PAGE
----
Menu

Expeditions: Rome – Rome Aroma

REVIEW- Expeditions: Rome the turn-based strategy/RPG continues from the previous episodes but with a slightly broader scope, as players are given more choices. However, if you’re not a fan of the franchise, you may not be in Rome for long, which is why Expeditions: Rome is perhaps a divisive game, and that’s putting it mildly…?

 

 

Productive week, handbrake (which causes the car to somersault twice in the air but land on its wheels), I’ll write this and return to productive week.

 

 

Roman Explorations I.

 

There is no shortage of management, as the third part of Expeditions is on a similar level to the previous two parts, Expeditions: Conquistador (which came out in 2013) and Expeditions: Viking (which is from 2017, if I’m not mistaken). You could call it micromanagement, but it might be worth it if you can take a region. Until then, it’s not an easy journey, as turn-based gameplay has its downsides. Suppose there is an X per cent chance that your unit (formation) can finish off the enemy. X is not always 100; it can be less. If it somehow misses, and you can prepare for that mentally; the other unit has the same chance, X per cent, of killing us. It’s part of the genre; you can’t neglect it. Does it cause tension? Yes.

But before that, it’s probably worth getting our army to a better level. You need to improve the army itself, and you also need resources. But if we are moving, the clock is ticking forward, which (if we are not careful or not planning enough) can often result in fighting the enemy at the worst possible time. It’s very much like what we saw in XCOM, and let’s just say that there are two sides to the coin, and sometimes heads, sometimes tails, but one thing is for sure: the learning curve is something that everyone has to climb. You better get prepared, as the game can become quite relentless early on.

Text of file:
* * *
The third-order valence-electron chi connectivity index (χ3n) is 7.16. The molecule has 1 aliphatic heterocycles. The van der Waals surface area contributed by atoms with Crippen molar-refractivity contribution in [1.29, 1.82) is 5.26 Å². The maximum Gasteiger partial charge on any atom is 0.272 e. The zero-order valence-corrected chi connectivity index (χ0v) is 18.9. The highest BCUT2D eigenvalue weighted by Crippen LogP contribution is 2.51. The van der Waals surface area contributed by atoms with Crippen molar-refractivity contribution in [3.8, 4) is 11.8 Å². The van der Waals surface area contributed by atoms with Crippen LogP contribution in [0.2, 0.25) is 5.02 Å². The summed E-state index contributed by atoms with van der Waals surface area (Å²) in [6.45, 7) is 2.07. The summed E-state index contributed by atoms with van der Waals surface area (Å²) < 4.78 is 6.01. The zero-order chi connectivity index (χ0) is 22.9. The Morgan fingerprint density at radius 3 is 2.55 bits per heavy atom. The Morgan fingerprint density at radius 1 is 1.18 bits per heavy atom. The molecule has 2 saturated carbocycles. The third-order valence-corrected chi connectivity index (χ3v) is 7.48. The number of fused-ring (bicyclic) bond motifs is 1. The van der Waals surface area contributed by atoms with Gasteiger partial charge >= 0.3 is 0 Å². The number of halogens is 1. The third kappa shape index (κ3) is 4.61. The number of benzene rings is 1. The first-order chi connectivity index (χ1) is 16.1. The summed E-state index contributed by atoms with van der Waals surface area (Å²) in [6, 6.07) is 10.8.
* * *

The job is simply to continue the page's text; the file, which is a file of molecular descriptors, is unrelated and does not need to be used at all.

And outside of the fighting, there’s a whole host of decisions to be made. There will be traitors. We will have the chance to forgive them. Often, though, they will still stab us in the back, leaving our dear Legatus to ponder about life and death. Who knows what would have happened if we had given the traitor we just executed a second chance? They also contribute to the random factor: our choices affect the difficulty of the next mission. If you were doing quite well up to that point, you might hit a pothole because of a bad decision, but if you’ve just barely survived it all, a good decision can give your career a boost. But that sounds too good so far, doesn’t it? Well… I usually split the two pages in Word into two parts: I tend to cover the positives on the first page, so let’s get to the negatives.

 

 

Roman Explorations II.

 

…and there are quite a few of them. For example, the big battle scenes are depicted with two-dimensional paper figures. I think this sight might be shocking to the untrained gamer at first. Still, perhaps it’s also a clue that Logic Artists laid the foundations through community funding (Expeditions: Conquistador was created with Kickstarter). The audiovisuals are average, and that’s all it is in every sense of the word. Expeditions: Rome feels unfinished. How can I describe it when a character has a name but no face? How can I define it as equipment upgrades resulting in minimal enhancements? How do I talk about how skills similarly fail to perform to what might be expected of them? And some of them, I think, is rather harmful. One archery skill allows you to reveal characters in an area… but opponents can quickly move away, often followed by the execution of the archer involved. And with this skill, you can waste a turn. Wow, what a great design for this skill!